Spark Sport has been made free for all New Zealanders until May.
The streaming service has seen its signature content - Formula 1 racing, English Premier League football and NBA basketball - hit by coronavirus-related cancellations and postponements, decimating its live content, although the telco says it does have more than 1200 pieces of archive and documentary content.
Many codes are only on hold for a couple of months. But Brighton's chief executive Paul Barber said early this week it is "really hard to imagine" the Premier League resuming on April 4, as is currently hoped. Many pundits think the situation will get worse, across all sports, with seasons and competitions voided altogether.
Spark says existing users won't be charged. Those with suspended accounts can reactivate them.
Newbies should click on the "7-day" trial option, that now, despite the wording, will run through until May. Credit card details are required, but with the option to cancel before the May billing cycle.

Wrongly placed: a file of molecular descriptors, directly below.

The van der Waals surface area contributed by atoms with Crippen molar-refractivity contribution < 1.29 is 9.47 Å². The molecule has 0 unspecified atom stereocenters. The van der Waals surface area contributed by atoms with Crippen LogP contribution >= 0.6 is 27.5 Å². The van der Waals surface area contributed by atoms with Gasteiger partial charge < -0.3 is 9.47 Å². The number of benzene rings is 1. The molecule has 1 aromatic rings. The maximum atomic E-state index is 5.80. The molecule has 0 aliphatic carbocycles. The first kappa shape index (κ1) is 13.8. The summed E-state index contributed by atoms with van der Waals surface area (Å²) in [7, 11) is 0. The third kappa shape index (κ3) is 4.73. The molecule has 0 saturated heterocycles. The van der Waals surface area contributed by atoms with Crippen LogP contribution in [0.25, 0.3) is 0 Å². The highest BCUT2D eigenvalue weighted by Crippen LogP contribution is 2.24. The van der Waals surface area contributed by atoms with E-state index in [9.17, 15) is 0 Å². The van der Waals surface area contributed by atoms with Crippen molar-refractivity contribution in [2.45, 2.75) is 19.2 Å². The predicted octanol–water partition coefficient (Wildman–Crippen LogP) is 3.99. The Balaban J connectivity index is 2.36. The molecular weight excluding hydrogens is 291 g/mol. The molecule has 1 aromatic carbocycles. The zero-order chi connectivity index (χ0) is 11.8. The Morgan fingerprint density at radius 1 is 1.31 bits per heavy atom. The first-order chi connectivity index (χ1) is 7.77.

Spark shares have held up relatively well amid the market carnage, helped by an upgrade from influential Jarden analyst Arie Dekker, who along with colleague Grant Lowe, said its recent fall had put it in line - for the first time in five years - with their valuation, which they base on its cloud and mobile performance, plus cost controls.
Jarden sees Spark's sale of Lightbox as a precursor to an exit from sport as well (Spark chief executive Jolie Hodson recently denied that, but also said it was too early to say if the telco would bid for Sanzaar rights at their next renewal).
Yesterday the telco - which earns a relatively tiny portion of its revenue from sport - saw its shares rise 2 per cent to 4.15.
Streaming rival Sky, which has much broader exposure to sport, saw its shares dive 22 per cent yesterday to an all-time low of 30.5c amid sports cancellations, entertainment companies putting productions on-hold and a slowdown in the ad market.
Across the Tasman, Premier League streaming rights holder Optus has been issuing refunds.
Sky external communications director Chris Major said her company would not follow either move, citing her company's responsibility to keep payments following to local partners NZ sports ecosystem.